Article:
Thought Shrapnel is a prude-free zone, especially as the porn industry tends to be a technological innovator. It’s important to say, though, that the objectification of women and non-consensual generation of pornography is not just a bad thing but societally corrosive.

By now, we’re familiar with AI models being able to create images of almost anything. I’ve read of wonderful recent advances in the world of architecture, for example. Some of the most popular AI generators have filters to prevent abuse, but of course there are many others.

As this article details, a lot of porn has already been generated. Again, prudishness aside relating to people’s kinks, there are all kind of philosophical, political, legal, and issues at play here. Child pornography is abhorrent; how is our legal system going to deal with AI generated versions? What about the inevitable ‘shaming’ of people via AI generated sex acts?

All of this is a canary in the coalmine for what happens in society at large. And this is why philosophical training is important: it helps you grapple with the implications of technology, the ‘why’ as well as the what. I’ve got a lot more thoughts on this, but I actually think it would be a really good topic to discuss as part of the next season of the WAO podcast.

“Create anything,” Mage.Space’s landing page invites users with a text box underneath. Type in the name of a major celebrity, and Mage will generate their image using Stable Diffusion, an open source, text-to-image machine learning model. Type in the name of the same celebrity plus the word “nude” or a specific sex act, and Mage will generate a blurred image and prompt you to upgrade to a “Basic” account for $4 a month, or a “Pro Plan” for $15 a month. “NSFW content is only available to premium members.” the prompt says.


Since Mage by default saves every image generated on the site, clicking on a username will reveal their entire image generation history, another wall of images that often includes hundreds or thousands of AI-generated sexual images of various celebrities made by just one of Mage’s many users. A user’s image generation history is presented in reverse chronological order, revealing how their experimentation with the technology evolves over time.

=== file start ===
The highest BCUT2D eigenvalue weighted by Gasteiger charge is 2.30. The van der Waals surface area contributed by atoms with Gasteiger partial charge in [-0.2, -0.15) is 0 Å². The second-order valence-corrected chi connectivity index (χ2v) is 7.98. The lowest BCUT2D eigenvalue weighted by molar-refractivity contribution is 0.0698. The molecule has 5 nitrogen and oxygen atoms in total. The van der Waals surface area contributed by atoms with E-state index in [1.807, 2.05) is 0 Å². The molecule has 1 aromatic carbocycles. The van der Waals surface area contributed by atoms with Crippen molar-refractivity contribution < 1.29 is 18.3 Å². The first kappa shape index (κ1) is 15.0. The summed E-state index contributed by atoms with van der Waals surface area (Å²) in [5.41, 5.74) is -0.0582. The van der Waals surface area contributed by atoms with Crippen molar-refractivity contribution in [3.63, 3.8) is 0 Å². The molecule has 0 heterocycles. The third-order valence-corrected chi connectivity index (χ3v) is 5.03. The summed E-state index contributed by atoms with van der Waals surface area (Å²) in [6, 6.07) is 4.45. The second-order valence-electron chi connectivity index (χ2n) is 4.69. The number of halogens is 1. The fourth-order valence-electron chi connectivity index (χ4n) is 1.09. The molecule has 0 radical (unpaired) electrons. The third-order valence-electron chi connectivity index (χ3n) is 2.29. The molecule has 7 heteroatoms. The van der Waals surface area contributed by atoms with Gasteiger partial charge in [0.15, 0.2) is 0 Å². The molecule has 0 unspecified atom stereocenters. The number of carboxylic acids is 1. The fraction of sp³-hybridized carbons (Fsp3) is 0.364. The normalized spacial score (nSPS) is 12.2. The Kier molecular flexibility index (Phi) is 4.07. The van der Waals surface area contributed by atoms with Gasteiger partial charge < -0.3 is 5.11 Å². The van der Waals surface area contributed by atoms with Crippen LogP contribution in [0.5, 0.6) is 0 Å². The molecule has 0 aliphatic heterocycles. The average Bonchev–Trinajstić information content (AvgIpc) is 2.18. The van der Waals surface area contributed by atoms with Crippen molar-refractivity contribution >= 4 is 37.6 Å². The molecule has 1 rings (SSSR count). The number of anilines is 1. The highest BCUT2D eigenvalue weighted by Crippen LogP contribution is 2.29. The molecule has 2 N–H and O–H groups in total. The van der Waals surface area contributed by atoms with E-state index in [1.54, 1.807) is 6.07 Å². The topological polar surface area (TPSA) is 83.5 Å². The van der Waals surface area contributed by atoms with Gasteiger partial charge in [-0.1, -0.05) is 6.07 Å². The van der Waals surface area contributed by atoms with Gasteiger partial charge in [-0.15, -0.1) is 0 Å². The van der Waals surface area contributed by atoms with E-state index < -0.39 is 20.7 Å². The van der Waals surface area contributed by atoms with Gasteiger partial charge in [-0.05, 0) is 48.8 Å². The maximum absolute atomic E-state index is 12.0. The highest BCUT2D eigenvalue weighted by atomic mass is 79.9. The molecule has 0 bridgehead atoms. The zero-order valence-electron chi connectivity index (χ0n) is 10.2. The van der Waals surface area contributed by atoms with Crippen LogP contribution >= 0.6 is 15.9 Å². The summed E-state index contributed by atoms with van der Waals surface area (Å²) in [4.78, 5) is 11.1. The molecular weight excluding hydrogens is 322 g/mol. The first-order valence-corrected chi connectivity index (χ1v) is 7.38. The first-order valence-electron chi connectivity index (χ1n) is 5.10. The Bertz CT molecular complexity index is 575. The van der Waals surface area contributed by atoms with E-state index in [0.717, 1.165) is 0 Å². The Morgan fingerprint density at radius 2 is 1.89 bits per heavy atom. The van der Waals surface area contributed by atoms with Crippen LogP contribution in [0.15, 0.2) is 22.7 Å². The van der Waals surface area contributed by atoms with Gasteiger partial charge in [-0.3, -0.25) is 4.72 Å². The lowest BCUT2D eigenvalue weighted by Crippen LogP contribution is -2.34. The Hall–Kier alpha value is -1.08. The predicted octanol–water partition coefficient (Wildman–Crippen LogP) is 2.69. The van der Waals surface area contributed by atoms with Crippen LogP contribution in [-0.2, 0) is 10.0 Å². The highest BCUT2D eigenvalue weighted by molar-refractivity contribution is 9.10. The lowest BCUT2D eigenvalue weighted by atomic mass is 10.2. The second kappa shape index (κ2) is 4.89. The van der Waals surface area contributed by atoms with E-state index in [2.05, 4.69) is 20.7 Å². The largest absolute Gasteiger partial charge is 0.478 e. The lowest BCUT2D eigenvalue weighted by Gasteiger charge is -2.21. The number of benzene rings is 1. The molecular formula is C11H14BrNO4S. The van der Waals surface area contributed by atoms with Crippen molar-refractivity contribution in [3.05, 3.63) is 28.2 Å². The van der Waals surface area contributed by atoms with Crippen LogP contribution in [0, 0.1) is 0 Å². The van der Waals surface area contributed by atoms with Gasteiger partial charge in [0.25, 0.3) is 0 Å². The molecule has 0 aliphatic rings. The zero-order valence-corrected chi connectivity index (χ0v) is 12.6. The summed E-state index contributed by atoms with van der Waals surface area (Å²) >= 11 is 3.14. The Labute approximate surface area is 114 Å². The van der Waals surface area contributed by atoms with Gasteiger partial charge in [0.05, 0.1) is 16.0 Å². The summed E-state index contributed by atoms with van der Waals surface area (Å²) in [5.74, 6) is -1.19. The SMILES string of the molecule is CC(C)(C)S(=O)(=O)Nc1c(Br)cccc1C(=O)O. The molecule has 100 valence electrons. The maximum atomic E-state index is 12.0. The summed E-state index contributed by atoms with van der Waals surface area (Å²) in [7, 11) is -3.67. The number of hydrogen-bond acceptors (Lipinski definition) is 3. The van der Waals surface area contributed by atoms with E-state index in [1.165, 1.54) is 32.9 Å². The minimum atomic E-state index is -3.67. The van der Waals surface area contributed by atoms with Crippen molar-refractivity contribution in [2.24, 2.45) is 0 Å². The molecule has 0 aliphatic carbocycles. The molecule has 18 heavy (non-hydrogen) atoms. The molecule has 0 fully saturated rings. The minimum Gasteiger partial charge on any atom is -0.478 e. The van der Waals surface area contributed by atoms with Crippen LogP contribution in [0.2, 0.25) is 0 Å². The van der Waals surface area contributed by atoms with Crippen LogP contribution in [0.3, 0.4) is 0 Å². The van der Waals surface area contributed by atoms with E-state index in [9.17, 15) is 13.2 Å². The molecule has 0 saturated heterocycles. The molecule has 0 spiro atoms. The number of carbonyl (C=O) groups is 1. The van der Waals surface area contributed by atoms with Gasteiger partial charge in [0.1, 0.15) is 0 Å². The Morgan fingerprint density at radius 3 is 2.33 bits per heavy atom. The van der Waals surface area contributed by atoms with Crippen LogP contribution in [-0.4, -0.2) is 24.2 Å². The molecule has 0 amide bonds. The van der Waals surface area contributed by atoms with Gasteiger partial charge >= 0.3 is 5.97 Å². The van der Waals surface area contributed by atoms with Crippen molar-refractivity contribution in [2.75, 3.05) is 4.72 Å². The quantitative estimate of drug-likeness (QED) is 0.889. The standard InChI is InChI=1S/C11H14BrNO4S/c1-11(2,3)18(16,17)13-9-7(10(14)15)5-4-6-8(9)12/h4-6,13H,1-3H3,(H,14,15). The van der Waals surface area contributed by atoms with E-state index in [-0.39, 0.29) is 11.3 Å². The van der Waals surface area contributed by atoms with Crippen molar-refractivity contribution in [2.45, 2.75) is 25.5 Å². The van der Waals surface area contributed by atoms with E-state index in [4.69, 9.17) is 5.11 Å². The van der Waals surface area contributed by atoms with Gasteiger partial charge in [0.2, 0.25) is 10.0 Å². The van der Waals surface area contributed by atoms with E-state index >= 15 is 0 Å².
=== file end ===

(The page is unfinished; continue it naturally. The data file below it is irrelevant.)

Scrolling through a user’s image generation history feels like an unvarnished peek into their id. In one user’s feed, I saw eight images of the cartoon character from the children’s’ show Ben 10, Gwen Tennyson, in a revealing maid’s uniform. Then, nine images of her making the “ahegao” face in front of an erect penis. Then more than a dozen images of her in bed, in pajamas, with very large breasts. Earlier the same day, that user generated dozens of innocuous images of various female celebrities in the style of red carpet or fashion magazine photos. Scrolling down further, I can see the user fixate on specific celebrities and fictional characters, Disney princesses, anime characters, and actresses, each rotated through a series of images posing them in lingerie, schoolgirl uniforms, and hardcore pornography. Each image represents a fraction of a penny in profit to the person who created the custom Stable Diffusion model that generated it.


Generating pornographic images of real people is against the Mage Discord community’s rules, which the community strictly enforces because it’s also against Discord’s platform-wide community guidelines. A previous Mage Discord was suspended in March for this reason. While 404 Media has seen multiple instances of non-consensual images of real people and methods for creating them, the Discord community self-polices: users flag such content, and it’s removed quickly. As one Mage user chided another after they shared an AI-generated nude image of Jennifer Lawrence: “posting celeb-related content is forbidden by discord and our discord was shut down a few weeks ago because of celeb content, check [the rules.] you can create it on mage, but not share it here.”

Source: Inside the AI Porn Marketplace Where Everything and Everyone Is for Sale | 404 Media